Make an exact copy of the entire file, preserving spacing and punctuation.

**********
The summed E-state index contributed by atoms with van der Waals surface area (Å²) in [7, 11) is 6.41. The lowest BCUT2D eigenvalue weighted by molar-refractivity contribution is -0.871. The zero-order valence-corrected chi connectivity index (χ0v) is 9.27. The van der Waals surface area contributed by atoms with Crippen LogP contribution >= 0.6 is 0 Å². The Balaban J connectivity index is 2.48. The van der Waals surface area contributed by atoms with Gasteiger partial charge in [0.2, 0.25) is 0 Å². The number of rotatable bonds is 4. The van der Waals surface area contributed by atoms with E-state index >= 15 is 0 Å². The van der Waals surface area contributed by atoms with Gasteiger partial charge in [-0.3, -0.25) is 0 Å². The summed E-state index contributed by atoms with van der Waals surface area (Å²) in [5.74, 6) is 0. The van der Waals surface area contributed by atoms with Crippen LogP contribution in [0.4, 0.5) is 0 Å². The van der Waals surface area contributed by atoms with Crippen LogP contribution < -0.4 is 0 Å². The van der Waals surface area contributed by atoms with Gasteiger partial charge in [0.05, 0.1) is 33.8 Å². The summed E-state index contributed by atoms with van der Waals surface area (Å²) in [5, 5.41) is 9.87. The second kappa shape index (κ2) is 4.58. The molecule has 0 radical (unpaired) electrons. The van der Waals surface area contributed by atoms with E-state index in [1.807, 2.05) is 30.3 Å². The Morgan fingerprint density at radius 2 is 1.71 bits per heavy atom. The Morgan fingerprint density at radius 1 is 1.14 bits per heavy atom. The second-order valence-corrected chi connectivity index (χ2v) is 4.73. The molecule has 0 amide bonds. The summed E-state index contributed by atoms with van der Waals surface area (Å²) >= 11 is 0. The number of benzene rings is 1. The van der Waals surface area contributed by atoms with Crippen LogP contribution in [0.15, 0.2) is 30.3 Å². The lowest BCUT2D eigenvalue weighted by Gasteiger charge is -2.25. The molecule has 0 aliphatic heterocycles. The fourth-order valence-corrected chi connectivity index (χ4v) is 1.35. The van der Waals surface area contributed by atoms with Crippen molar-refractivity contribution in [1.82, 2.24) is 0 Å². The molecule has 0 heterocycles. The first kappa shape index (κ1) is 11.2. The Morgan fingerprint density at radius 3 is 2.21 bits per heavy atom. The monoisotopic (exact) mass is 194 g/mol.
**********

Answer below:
The summed E-state index contributed by atoms with van der Waals surface area (Å²) in [7, 11) is 6.41. The lowest BCUT2D eigenvalue weighted by molar-refractivity contribution is -0.871. The zero-order valence-corrected chi connectivity index (χ0v) is 9.27. The van der Waals surface area contributed by atoms with Crippen LogP contribution >= 0.6 is 0 Å². The Balaban J connectivity index is 2.48. The van der Waals surface area contributed by atoms with Gasteiger partial charge in [0.2, 0.25) is 0 Å². The number of rotatable bonds is 4. The van der Waals surface area contributed by atoms with E-state index >= 15 is 0 Å². The van der Waals surface area contributed by atoms with Gasteiger partial charge in [-0.3, -0.25) is 0 Å². The summed E-state index contributed by atoms with van der Waals surface area (Å²) in [5.74, 6) is 0. The van der Waals surface area contributed by atoms with Crippen LogP contribution in [0.4, 0.5) is 0 Å². The van der Waals surface area contributed by atoms with Crippen LogP contribution < -0.4 is 0 Å². The van der Waals surface area contributed by atoms with Gasteiger partial charge in [0.05, 0.1) is 33.8 Å². The summed E-state index contributed by atoms with van der Waals surface area (Å²) in [5, 5.41) is 9.87. The second kappa shape index (κ2) is 4.58. The molecule has 0 radical (unpaired) electrons. The van der Waals surface area contributed by atoms with E-state index in [1.807, 2.05) is 30.3 Å². The Morgan fingerprint density at radius 2 is 1.71 bits per heavy atom. The Morgan fingerprint density at radius 1 is 1.14 bits per heavy atom. The second-order valence-corrected chi connectivity index (χ2v) is 4.73. The molecule has 0 amide bonds. The summed E-state index contributed by atoms with van der Waals surface area (Å²) >= 11 is 0. The number of benzene rings is 1. The van der Waals surface area contributed by atoms with Crippen LogP contribution in [0.15, 0.2) is 30.3 Å². The lowest BCUT2D eigenvalue weighted by Gasteiger charge is -2.25. The molecule has 0 aliphatic heterocycles. The fourth-order valence-corrected chi connectivity index (χ4v) is 1.35. The van der Waals surface area contributed by atoms with Crippen molar-refractivity contribution in [1.82, 2.24) is 0 Å². The molecule has 0 heterocycles. The first kappa shape index (κ1) is 11.2. The Morgan fingerprint density at radius 3 is 2.21 bits per heavy atom. The monoisotopic (exact) mass is 194 g/mol.